By James Foritano
CAMBRIDGE, Ma — Charlie Baker, the Commonwealth of Massachusetts’ very tall governor, is standing at a podium in the lobby of LabCentral, deep in the heart of the Kendall Square Innovation District and giving his bipartisan blessing to LabCentral’s new 42,000 square foot expansion in Cambridge, Mass.
I’m here as an emissary of Artscope because this expansion is about more than feet and inches, more than new shared lab space for worthy startups. It’s also about art, and in this instance, specifically “Gallery 1832,” which stretches from one end to the other of a long white corridor just upstairs from this ceremonious lobby.
“Wait a minute!” you might think, laboratories fitted out with the latest equipment to enable the inspiration of scientific, of entrepreneurial minds while art is banished to a corridor!
Perhaps I misspoke. Let’s say instead a busy “lane” for very busy minds striding from one resource to another along a configuration that encourages the serendipitous meeting of different ways of thinking about our next common future.
While I’m talking to one of the inaugural artists of this upstairs corridor/gallery, Ingrid Scheibler, our tete-a-tete becomes a pool of spectators. The consensus of their broad smiles is that this art is “bright and modern” enough to catch the eye, stop their forward progress — to “eye” the work and its inventor with curiosity and appreciation.
Monika’s name tag pronounces her the founder and CEO of her own company. Not someone to linger shyly in any background, Monika (Weber, of Fluid-Screen, which had developed a test for dangerous bacteria) steps forward to state that she is inspired by the “interaction of the colors and shapes” and then leads us, docent-like, to a pair of her two favorite paintings.
Shazia Mir, the curator of newly expanded Gallery 1832, must feel gratified to see the bubbling synergy between artistic and scientific minds. Not long ago Shazia was combing digital files hoping to find something bright and modern…and more.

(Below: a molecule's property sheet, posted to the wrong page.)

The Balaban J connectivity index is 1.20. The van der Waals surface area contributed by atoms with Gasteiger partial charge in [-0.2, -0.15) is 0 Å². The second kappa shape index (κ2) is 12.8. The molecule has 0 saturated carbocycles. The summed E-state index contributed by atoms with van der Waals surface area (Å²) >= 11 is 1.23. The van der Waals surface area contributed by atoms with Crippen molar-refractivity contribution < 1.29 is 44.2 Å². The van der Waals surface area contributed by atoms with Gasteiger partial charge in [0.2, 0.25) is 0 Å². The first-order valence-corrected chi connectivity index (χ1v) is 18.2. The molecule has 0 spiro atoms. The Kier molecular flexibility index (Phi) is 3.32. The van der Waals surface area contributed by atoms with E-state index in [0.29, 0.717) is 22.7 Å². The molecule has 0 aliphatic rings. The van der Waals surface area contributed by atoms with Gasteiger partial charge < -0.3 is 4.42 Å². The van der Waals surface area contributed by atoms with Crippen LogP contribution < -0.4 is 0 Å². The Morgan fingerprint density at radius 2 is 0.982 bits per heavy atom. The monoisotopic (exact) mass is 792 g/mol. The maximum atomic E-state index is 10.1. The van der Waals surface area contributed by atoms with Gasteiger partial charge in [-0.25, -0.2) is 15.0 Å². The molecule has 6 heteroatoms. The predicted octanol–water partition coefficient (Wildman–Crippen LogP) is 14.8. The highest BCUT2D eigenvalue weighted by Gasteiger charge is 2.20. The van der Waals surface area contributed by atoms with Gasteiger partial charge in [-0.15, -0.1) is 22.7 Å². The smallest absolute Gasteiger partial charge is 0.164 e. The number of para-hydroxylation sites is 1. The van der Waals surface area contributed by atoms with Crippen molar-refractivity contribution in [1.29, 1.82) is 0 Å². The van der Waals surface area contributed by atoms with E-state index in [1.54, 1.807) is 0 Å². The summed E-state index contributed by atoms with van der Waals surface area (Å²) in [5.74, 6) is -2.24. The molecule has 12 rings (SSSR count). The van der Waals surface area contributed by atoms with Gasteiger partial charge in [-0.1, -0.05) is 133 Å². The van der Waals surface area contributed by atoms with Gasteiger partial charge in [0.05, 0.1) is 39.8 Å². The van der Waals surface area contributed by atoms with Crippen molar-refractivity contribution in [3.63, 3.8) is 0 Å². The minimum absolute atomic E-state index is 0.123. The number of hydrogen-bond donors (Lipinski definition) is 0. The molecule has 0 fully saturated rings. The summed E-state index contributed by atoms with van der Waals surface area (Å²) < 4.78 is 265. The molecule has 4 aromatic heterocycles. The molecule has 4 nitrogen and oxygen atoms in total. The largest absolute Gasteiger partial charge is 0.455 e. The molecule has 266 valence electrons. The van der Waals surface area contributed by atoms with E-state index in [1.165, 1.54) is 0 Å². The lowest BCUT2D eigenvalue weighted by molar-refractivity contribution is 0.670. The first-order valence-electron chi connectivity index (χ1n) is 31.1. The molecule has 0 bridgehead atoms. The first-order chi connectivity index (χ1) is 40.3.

Ingrid Schiebler, the artist, feels also that she has been handling her abstract biomorphic shapes long enough that they co-exist with each other and their backgrounds both easefully and strenuously – in other words they bear the long looking that docents, curators everywhere are beginning to suggest to their audiences.
Long windows in the labs lining Gallery 1832 enable this looking. Another scientist on an earlier day suggested to the artist that looking at “his” painting helped him to focus when he came to a crossroads in the lab.
Come yourself and look at the 17 abstracts by Ingrid Scheibler and Nedret Andre’s abstract land- and seascapes inspired by the life within seagrass beds — inaugurating Gallery 1832’s new upstairs gallery – open to the public on weekdays.
Don’t be surprised if an upstart, startup scientist knocks on his/her window and waves you aside. You have as much right as the scientific establishment to stand your ground… and enjoy!
(“Nedret Andre and Ingrid Scheibler: Beyond the Tangible” remains on view through December 10 at Gallery 1832 at LabCentral, 700 Main St., Cambridge, Massachusetts; the show’s artist reception takes place on Thursday, October 2 from 5-7 p.m. For gallery times, call (617) 863-3650.)